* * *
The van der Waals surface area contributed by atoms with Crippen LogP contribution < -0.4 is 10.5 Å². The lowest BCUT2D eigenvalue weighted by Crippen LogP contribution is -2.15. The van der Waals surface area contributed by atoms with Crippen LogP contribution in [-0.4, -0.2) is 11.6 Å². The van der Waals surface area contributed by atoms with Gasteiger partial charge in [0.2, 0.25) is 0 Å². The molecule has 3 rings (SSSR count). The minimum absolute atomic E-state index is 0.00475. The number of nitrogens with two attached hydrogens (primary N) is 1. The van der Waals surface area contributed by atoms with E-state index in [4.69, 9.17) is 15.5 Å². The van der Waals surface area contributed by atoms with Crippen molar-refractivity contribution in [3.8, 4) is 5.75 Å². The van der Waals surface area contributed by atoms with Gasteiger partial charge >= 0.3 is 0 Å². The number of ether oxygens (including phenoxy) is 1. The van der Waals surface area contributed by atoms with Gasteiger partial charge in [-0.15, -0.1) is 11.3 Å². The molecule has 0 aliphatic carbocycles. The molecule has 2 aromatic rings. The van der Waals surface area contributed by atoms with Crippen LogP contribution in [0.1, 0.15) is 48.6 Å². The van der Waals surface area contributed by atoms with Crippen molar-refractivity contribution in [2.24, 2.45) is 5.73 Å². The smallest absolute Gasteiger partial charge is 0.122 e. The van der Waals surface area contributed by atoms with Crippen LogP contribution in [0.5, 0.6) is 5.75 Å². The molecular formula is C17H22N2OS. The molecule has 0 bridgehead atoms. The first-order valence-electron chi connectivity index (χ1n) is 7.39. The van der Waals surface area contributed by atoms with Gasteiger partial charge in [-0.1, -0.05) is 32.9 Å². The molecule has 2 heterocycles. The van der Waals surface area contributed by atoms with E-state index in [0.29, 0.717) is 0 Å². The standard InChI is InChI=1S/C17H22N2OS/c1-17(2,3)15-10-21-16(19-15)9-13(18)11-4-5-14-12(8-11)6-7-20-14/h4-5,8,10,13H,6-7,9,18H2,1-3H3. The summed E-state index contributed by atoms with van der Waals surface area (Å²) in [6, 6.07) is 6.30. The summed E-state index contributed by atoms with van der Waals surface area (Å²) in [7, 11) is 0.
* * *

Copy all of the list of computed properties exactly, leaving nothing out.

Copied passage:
The van der Waals surface area contributed by atoms with Crippen LogP contribution < -0.4 is 10.5 Å². The lowest BCUT2D eigenvalue weighted by Crippen LogP contribution is -2.15. The van der Waals surface area contributed by atoms with Crippen LogP contribution in [-0.4, -0.2) is 11.6 Å². The van der Waals surface area contributed by atoms with Gasteiger partial charge in [0.2, 0.25) is 0 Å². The molecule has 3 rings (SSSR count). The minimum absolute atomic E-state index is 0.00475. The number of nitrogens with two attached hydrogens (primary N) is 1. The van der Waals surface area contributed by atoms with E-state index in [4.69, 9.17) is 15.5 Å². The van der Waals surface area contributed by atoms with Crippen molar-refractivity contribution in [3.8, 4) is 5.75 Å². The van der Waals surface area contributed by atoms with Gasteiger partial charge >= 0.3 is 0 Å². The number of ether oxygens (including phenoxy) is 1. The van der Waals surface area contributed by atoms with Gasteiger partial charge in [-0.15, -0.1) is 11.3 Å². The molecule has 0 aliphatic carbocycles. The molecule has 2 aromatic rings. The van der Waals surface area contributed by atoms with Crippen LogP contribution in [0.1, 0.15) is 48.6 Å². The van der Waals surface area contributed by atoms with Crippen molar-refractivity contribution in [2.24, 2.45) is 5.73 Å². The smallest absolute Gasteiger partial charge is 0.122 e. The van der Waals surface area contributed by atoms with Crippen LogP contribution in [0.5, 0.6) is 5.75 Å². The molecular formula is C17H22N2OS. The molecule has 0 bridgehead atoms. The first-order valence-electron chi connectivity index (χ1n) is 7.39. The van der Waals surface area contributed by atoms with Gasteiger partial charge in [-0.1, -0.05) is 32.9 Å². The molecule has 2 heterocycles. The van der Waals surface area contributed by atoms with E-state index in [0.29, 0.717) is 0 Å². The standard InChI is InChI=1S/C17H22N2OS/c1-17(2,3)15-10-21-16(19-15)9-13(18)11-4-5-14-12(8-11)6-7-20-14/h4-5,8,10,13H,6-7,9,18H2,1-3H3. The summed E-state index contributed by atoms with van der Waals surface area (Å²) in [6, 6.07) is 6.30. The summed E-state index contributed by atoms with van der Waals surface area (Å²) in [7, 11) is 0.